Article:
Urak and feni may be distilled any time you wish. Feni as we know is now Goa’s geographically indexed liquor and much is done to promote it in the making of many a fancy cocktail in Goa’s hospitality business.
BUT it’s the fresh cashew apple juice which I love and can drink it on the rocks on a hot afternoon in Goa; neero is non-alcoholic, but urak is and urak Jack says is for the evenings. Feni too, but I don’t care for the strong odor of feni. Urak, yes, feni no, thank you. I don’t like feni! However, the final extracted neero juice of the cashew apple has a life expectancy of only 48 hours; so one has to store it in a cool place or refrigerate it and do deliveries to whomsoever has a yen to drink it, or market it in restaurants or bars of Goa. What happens after 48 hours to neero? It rots, Anicet d’Souza assured me.
Adding that some folk may be adulterating neero with sugar for more density and because sugar is a preservative, but then that fresh flavor of the cashew apple fruit is compromised! Thankfully they don’t believe in doing that at the Cajueiro Homestead. They have lots of takers for their fresh neero which is extracted in the early evening and delivered the very same evening later on, or by dawn the next day, “People who know all about it and want it just come and pick it up.”
With urak and feni one may be a little more relaxed. Then Anicet bab introduced me to cashew apple vinegar. He asked if I wanted to taste? I said, no, no, who wants to taste vinegar! Funny, he said it tastes like lime juice and I changed my mind. What, I said, and tasted cashew apple vinegar for the first time and the next moment I was lost in its heavenly fresh tart flavor… hey, it’s so good! Yes, like lime juice.
So if there is cashew apple vinegar why on earth are we so obsessed with apple cider vinegar? Out here in Goa we have Goan cashew apple vinegar and it is so much more agreeable. I want a bottle to marinate my veggie pickles, coleslaw and salad dressings!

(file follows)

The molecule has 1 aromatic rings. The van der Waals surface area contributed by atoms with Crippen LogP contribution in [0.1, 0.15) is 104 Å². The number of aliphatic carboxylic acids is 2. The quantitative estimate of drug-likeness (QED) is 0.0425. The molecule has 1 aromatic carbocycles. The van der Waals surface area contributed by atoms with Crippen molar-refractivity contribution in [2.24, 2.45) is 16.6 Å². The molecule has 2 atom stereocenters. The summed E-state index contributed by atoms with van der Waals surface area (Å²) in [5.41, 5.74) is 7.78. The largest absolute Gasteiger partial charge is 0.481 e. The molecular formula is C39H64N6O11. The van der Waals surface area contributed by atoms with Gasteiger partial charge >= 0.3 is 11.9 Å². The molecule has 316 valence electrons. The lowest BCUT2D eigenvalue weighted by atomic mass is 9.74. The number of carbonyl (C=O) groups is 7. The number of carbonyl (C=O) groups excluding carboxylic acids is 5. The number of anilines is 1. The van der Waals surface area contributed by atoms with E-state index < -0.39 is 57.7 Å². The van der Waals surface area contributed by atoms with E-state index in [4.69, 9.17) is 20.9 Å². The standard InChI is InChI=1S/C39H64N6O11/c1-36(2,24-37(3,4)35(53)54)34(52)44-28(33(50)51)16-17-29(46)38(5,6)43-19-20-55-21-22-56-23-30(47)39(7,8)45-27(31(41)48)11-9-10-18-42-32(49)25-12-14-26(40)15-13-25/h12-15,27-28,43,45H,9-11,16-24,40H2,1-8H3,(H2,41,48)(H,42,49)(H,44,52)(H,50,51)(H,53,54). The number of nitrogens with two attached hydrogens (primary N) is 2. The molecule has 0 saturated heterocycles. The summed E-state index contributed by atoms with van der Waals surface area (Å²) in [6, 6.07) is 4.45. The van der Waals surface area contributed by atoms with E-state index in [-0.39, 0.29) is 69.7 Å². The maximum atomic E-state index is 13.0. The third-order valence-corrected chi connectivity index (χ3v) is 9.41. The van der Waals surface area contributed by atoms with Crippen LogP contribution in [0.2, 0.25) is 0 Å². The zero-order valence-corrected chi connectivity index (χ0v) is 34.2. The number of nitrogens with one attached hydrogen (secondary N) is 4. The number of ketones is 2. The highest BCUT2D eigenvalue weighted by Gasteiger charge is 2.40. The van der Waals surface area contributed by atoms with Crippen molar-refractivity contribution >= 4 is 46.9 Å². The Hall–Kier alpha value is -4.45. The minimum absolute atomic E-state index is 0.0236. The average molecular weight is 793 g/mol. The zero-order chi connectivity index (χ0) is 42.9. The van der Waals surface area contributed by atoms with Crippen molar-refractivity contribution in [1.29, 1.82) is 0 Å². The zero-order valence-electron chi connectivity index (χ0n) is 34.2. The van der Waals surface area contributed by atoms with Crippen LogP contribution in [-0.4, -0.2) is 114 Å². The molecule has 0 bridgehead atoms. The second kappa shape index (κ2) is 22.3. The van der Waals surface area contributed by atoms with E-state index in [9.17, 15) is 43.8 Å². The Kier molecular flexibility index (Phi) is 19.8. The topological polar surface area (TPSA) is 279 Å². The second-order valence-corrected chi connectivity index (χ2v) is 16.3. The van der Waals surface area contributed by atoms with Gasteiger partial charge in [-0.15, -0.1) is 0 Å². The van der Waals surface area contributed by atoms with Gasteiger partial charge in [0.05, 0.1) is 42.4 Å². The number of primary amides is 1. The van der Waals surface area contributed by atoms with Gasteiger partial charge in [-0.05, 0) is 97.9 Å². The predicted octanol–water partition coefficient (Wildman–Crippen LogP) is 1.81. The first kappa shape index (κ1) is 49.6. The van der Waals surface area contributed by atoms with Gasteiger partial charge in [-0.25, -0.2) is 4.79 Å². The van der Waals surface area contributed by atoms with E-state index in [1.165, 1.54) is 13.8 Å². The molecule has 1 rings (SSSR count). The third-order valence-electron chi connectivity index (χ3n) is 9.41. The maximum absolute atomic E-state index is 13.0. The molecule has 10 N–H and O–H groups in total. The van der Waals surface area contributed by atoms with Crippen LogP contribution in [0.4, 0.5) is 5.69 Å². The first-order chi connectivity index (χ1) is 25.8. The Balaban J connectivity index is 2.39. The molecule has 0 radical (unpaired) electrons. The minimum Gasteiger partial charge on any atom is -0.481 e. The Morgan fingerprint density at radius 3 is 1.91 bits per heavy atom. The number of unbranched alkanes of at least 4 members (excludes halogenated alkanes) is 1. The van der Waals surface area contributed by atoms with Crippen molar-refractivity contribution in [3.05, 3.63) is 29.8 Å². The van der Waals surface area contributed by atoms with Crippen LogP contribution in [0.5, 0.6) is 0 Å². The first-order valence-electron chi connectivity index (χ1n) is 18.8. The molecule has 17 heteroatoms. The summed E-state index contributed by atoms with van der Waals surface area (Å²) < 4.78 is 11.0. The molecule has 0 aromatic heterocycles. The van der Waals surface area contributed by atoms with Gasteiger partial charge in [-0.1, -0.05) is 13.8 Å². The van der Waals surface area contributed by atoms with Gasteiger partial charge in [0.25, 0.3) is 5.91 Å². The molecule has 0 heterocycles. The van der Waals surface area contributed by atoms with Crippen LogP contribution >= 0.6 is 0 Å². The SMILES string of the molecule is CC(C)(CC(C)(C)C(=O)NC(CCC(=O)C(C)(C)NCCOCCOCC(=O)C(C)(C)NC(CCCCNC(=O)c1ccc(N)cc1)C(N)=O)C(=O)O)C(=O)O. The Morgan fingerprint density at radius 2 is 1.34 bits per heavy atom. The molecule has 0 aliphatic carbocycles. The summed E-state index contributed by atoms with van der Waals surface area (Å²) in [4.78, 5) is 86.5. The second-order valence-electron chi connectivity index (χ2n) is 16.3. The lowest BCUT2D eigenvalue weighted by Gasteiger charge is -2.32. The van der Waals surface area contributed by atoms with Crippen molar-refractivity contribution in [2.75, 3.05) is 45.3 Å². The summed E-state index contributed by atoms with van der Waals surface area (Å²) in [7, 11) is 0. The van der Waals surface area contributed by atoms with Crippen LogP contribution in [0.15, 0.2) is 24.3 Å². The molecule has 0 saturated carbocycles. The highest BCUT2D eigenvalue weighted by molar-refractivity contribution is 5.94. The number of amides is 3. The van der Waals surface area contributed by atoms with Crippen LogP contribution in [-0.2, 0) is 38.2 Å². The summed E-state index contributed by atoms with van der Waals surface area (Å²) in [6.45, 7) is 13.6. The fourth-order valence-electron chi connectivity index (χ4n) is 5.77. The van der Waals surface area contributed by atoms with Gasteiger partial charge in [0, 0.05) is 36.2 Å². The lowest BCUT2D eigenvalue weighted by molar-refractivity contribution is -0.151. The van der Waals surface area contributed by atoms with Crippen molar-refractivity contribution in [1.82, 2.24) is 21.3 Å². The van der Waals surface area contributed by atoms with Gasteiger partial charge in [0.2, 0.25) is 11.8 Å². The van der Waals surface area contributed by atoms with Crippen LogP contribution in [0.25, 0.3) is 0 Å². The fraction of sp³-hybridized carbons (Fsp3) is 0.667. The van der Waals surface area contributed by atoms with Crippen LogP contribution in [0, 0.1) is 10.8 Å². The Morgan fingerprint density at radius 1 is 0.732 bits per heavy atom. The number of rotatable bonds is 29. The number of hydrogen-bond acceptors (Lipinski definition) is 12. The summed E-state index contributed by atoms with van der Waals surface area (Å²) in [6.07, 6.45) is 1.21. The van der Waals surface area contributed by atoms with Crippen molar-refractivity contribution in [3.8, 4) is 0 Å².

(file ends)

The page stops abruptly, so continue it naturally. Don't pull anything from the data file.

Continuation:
Yes, confirmed Jack Sukhija, they have started marketing their cashew apple vinegar although people are not aware of it yet. They need to do some marketing of it. I will say here that their cashew apple vinegar or in short caju vinegar is superlative and one may happily put it to good use in the kitchen pickling baby onions, cucumbers, gerkins (tendli)…whatever, and see what you get. I’m so excited about my discovery of cashew apple vinegar that it more than made my day out trip memorable forever after!
Well, he has work to do, said Jack and when the sacks of grey coated caju nuts are put in his jeep, we drop them off at the nearby Bagayatdar Sahakari Kharedi Vikri Saunstha Maryadit (Goa’s best agricultural/ horticultural cooperative)… return to the homestead to collect the containers of fresh neero and urak and head back to Panaji, by which time dusk is falling and the twittering birds en route are singing their au revoir lullebies.
OF COURSE, I must re-visit the Sukhijas’ Cajueiro Homestead to discover more about Valpoi-Bicholim-Dodamarg. There’s quite a bit of caju country out here but if the Bicholim iron ore mines re-open it’ll be a familiar story of rack and ruin anew! His father has also invested in an old orchard up in the hills where someone tried to grow a rubber tree estate but failed, wanted to sell off. It’s high up in the hills and veritably an eagle’s eerie, property to be developed into a tourist resort like Wildernest in the future if ache din return for the tourism business in Goa!
RETURNING to Panaji I catch up with some of life’s stories with Jack Sukhija and ask him if his father Ajit Sukhija would consent to going down memory lane with me… he shrugged, not sure; Jack quipped his father is an adventurer at heart, has this passion for old craftsmanship and is constantly picking up something to interior decorate his heritage hotels! He is more worried about his mother Lilia Sukhija nee Sequeira (one of the daughters of the late Jack de Sequeira, popularly considered one of the key players in the historic and turbulent Opinion Poll of 1967). In a love story like no other the Catholic Goan Lilia married the Hindu Punjabi Ajit Sukhija of heritage hospitality fame in Goa… and he, Jack Sukhija, is a Punjabi Goan son or something like that. Jack is married to Malayali girl Miriam and has two children.
This is to say if you’re a connoisseur of genuine old craftsmanship, it may be worth your while spending a few days at the WelcomHeritage Panjim Inn or their Pousada located at Panaji’s Latin Quarters (now officially declared heritage quarters) – it’s quite simply the best place to stay if you want to be comfy and to discover Fontainhas and its old charms of history gone bye bye, but still lingering here and there in the homes of old timers with their colorful pocket gardens. When I want to catch up with some peace of mind I go out to Fontainhas and instantly feel like I’m on holiday while I am out there!